Session Description: The changing Arctic is a new environment of opportunities and challenges. It is attracting increasing interest from the maritime transportation, natural resources, and tourism industries, with implications for cultural transitions, infrastructure, and national security. Arctic research is often siloed along disciplinary lines, reflecting traditional science education and research practice. There is a need for a multi-knowledge and interdisciplinary approaches that focus on synthesis and the inter-linking of systems to enhance our understanding and to predict changes; for generating value-added products and services for Arctic residents and operators; and to inform decision- and policy-making. This session, organized by members of IARPC Collaborations (iarpccollaborations.org) of the U.S. Interagency Arctic Research Policy Committee, offers an opportunity to discuss topics such as current Arctic synthesis, system science and Indigenous Knowledge thinking and practice; the co-production of knowledge; socio-ecological systems and resilience; Arctic region system modeling; and Arctic-global system linkages.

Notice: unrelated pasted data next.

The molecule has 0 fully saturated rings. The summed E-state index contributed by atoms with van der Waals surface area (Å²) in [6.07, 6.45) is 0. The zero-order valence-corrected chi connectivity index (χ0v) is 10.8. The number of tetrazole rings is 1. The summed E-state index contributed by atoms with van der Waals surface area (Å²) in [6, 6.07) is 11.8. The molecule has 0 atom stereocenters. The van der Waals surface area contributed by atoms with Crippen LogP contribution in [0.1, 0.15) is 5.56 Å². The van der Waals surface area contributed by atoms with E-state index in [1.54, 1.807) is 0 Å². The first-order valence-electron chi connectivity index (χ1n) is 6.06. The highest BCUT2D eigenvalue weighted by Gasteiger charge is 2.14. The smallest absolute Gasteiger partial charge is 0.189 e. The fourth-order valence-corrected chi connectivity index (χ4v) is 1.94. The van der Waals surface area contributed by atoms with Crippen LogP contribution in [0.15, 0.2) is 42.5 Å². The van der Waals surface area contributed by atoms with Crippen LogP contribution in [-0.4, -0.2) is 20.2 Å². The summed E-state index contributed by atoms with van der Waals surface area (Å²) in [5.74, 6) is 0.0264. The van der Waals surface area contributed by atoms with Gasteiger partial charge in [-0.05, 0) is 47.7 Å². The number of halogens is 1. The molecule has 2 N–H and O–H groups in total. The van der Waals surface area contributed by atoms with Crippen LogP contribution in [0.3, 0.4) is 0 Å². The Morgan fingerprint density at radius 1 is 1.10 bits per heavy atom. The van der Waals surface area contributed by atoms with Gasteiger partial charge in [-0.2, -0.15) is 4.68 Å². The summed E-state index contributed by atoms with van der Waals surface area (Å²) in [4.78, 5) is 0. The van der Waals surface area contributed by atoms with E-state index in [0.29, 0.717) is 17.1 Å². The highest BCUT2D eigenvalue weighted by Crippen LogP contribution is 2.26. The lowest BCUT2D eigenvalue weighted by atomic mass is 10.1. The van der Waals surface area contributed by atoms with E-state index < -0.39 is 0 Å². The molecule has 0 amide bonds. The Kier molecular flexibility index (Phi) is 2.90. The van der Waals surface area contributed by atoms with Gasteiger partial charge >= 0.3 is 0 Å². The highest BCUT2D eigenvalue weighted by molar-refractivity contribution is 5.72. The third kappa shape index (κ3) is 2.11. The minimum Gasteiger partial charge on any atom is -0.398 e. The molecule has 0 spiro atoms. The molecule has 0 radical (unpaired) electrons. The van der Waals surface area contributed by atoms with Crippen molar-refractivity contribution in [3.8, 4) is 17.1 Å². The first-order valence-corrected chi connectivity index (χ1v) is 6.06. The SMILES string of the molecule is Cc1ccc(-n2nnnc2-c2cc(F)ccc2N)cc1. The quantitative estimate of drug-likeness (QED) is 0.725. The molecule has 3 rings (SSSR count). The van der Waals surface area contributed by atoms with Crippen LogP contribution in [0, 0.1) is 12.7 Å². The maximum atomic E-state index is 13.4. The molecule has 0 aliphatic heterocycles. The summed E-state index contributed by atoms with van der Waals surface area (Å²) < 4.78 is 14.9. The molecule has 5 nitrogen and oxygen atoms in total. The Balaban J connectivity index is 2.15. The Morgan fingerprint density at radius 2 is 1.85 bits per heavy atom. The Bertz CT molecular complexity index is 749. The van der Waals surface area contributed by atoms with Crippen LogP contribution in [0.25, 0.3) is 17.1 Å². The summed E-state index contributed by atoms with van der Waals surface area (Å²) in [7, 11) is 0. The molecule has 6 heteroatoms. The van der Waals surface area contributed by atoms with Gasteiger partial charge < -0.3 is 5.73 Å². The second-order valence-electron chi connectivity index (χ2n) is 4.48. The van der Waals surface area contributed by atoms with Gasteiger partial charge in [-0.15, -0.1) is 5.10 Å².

The session convenors are:
Carolina Behe, Inuit Circumpolar Council, Alaska
Steve Grey, USGS Alaska Climate Science Center
Martin Jeffries, Office of Science and Technology Policy and IARPC
Jackie Richter-Menge, University of Alaska Fairbanks